Dealing with Mold Damage Insurance Claims after Hurricane Michael
Policyholders who experienced any type of water intrusion from Hurricane Michael may experience mold infiltration. When claims are delayed and repairs put on hold, it can become a real problem because mold can grow unseen for months and create a serious health hazard. Coming to an agreement with your insurance company on how to deal with mold can create major disagreements due to the fact that certain “fixes” can be expensive. So make sure you understand all your options.
Many of policyholders now contacting our firm report mold issues. Their message goes a little bit something like this: “Roof damage caused bedroom flood, water running down the wall, water came in the front door, sheet rock and crown molding are ruined, now mold growing causing health concern.” Most homeowners will have a limit on their mold coverage in their policy. But remember there would be no mold but for water and water loss is not limited. I am making this statement despite the fact that we have seen some insurance companies actually try to limit water loss coverage.
In the past, mold damage claims were covered under most property insurance policies when it resulted from a covered peril, such as a sudden plumbing leak, fire control, storm or other causes covered under your policy. However, some insurance carriers have been removing or scaling back mold coverage from their policy forms regardless if it results from a covered peril. Now some insurance companies are offering limited coverage for mold and fungus if you pay an additional premium payment.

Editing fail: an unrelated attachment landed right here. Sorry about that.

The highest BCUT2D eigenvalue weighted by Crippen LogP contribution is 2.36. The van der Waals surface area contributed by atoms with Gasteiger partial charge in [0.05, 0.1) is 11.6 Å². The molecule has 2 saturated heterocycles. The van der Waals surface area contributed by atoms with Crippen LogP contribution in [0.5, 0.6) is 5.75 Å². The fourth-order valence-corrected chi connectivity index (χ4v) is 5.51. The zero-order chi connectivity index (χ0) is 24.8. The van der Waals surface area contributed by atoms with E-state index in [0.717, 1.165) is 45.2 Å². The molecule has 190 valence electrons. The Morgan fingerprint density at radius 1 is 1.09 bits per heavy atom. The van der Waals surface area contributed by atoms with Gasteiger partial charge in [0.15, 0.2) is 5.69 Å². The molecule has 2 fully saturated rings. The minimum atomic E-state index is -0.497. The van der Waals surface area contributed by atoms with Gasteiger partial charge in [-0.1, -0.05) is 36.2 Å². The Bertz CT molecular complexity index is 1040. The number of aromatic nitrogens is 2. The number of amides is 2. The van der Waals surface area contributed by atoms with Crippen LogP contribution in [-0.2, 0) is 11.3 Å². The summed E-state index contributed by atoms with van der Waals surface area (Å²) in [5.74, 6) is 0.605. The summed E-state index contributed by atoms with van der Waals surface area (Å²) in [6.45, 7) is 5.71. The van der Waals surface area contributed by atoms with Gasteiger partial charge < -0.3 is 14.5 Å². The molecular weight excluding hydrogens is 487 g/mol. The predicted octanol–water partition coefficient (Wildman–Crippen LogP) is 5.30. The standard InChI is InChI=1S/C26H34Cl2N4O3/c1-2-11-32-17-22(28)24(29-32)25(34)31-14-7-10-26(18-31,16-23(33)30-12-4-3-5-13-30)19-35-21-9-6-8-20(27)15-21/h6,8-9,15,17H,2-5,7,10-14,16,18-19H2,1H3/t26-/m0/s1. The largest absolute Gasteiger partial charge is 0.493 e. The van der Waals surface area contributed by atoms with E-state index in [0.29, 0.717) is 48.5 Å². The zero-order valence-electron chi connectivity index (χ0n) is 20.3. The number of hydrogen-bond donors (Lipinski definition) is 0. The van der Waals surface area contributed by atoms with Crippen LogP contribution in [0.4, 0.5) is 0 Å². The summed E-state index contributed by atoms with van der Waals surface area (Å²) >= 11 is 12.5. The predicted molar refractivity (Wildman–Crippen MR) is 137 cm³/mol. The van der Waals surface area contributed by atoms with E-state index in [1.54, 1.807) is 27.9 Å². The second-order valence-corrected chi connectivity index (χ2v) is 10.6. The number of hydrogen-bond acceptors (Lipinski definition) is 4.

Mold contamination should be taken very seriously. It can cause severe illness to some people and considerable damage to property. Before the changes to exclude mold coverage from policies, some carrier representatives would attempt to minimize the impact of mold often suggesting a little bleach as a solution. Unless you are dealing with visible mold in a very small area, this is far from an adequate solution. To get more insight about mold: Read our Frequently Asked Questions about Mold Claims.
So, what should you do if you suspect mold damage? Many homeowners who stay in their home may first detect mold when they start to experience throat or eye irritation. This is a red flag that something nasty is in the air. You might also detect a moldy odor or dampness inside the house. First understand that facts specific to each claim can be very different but these are some general guidelines you may want to discuss with your adjuster should you come back to a home with mold starting to appear.
Remove any contents remaining in the home and move to a storage area off property. This will allow you to inspect for damages to the contents and separate the damaged items from the undamaged ones. This will also allow you to get a better sense of what items are repairable verses a total loss and help you make your personal contents claim later on. Also by removing contents, it may prevent any cross contamination concerns.